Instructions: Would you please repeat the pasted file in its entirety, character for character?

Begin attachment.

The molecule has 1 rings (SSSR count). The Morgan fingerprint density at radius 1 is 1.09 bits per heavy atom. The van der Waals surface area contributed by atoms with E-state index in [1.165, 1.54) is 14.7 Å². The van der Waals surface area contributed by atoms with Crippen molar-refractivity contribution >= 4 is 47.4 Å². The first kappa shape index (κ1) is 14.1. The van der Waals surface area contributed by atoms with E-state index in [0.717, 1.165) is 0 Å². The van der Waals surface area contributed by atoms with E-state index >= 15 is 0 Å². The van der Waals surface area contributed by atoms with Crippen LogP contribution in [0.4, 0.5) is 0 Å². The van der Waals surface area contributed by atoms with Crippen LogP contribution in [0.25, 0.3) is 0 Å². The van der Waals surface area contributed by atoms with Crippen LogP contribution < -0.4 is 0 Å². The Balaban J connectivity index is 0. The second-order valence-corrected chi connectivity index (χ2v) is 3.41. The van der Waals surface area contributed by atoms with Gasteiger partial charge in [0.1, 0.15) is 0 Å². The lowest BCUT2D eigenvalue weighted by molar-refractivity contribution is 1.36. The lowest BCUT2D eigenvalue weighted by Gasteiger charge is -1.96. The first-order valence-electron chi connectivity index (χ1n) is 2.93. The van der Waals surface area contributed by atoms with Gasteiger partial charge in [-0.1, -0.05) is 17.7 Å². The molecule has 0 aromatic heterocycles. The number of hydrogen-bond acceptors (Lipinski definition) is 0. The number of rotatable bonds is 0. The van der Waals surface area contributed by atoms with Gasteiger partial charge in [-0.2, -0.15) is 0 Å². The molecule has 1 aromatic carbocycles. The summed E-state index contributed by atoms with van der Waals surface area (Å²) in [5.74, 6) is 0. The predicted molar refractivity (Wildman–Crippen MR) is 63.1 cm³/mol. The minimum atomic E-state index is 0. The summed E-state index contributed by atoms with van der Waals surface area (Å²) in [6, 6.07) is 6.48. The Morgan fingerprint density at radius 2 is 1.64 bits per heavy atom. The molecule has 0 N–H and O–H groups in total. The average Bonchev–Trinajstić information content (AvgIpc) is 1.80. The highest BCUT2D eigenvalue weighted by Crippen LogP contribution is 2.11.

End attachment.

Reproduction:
The molecule has 1 rings (SSSR count). The Morgan fingerprint density at radius 1 is 1.09 bits per heavy atom. The van der Waals surface area contributed by atoms with E-state index in [1.165, 1.54) is 14.7 Å². The van der Waals surface area contributed by atoms with Crippen molar-refractivity contribution >= 4 is 47.4 Å². The first kappa shape index (κ1) is 14.1. The van der Waals surface area contributed by atoms with E-state index in [0.717, 1.165) is 0 Å². The van der Waals surface area contributed by atoms with E-state index >= 15 is 0 Å². The van der Waals surface area contributed by atoms with Crippen LogP contribution in [0.4, 0.5) is 0 Å². The van der Waals surface area contributed by atoms with Crippen LogP contribution in [0.25, 0.3) is 0 Å². The van der Waals surface area contributed by atoms with Crippen LogP contribution < -0.4 is 0 Å². The Balaban J connectivity index is 0. The second-order valence-corrected chi connectivity index (χ2v) is 3.41. The van der Waals surface area contributed by atoms with Gasteiger partial charge in [0.1, 0.15) is 0 Å². The lowest BCUT2D eigenvalue weighted by molar-refractivity contribution is 1.36. The lowest BCUT2D eigenvalue weighted by Gasteiger charge is -1.96. The first-order valence-electron chi connectivity index (χ1n) is 2.93. The van der Waals surface area contributed by atoms with Gasteiger partial charge in [-0.1, -0.05) is 17.7 Å². The molecule has 0 aromatic heterocycles. The number of hydrogen-bond acceptors (Lipinski definition) is 0. The number of rotatable bonds is 0. The van der Waals surface area contributed by atoms with Gasteiger partial charge in [-0.2, -0.15) is 0 Å². The molecule has 1 aromatic carbocycles. The summed E-state index contributed by atoms with van der Waals surface area (Å²) in [5.74, 6) is 0. The predicted molar refractivity (Wildman–Crippen MR) is 63.1 cm³/mol. The minimum atomic E-state index is 0. The summed E-state index contributed by atoms with van der Waals surface area (Å²) in [6, 6.07) is 6.48. The Morgan fingerprint density at radius 2 is 1.64 bits per heavy atom. The molecule has 0 N–H and O–H groups in total. The average Bonchev–Trinajstić information content (AvgIpc) is 1.80. The highest BCUT2D eigenvalue weighted by Crippen LogP contribution is 2.11.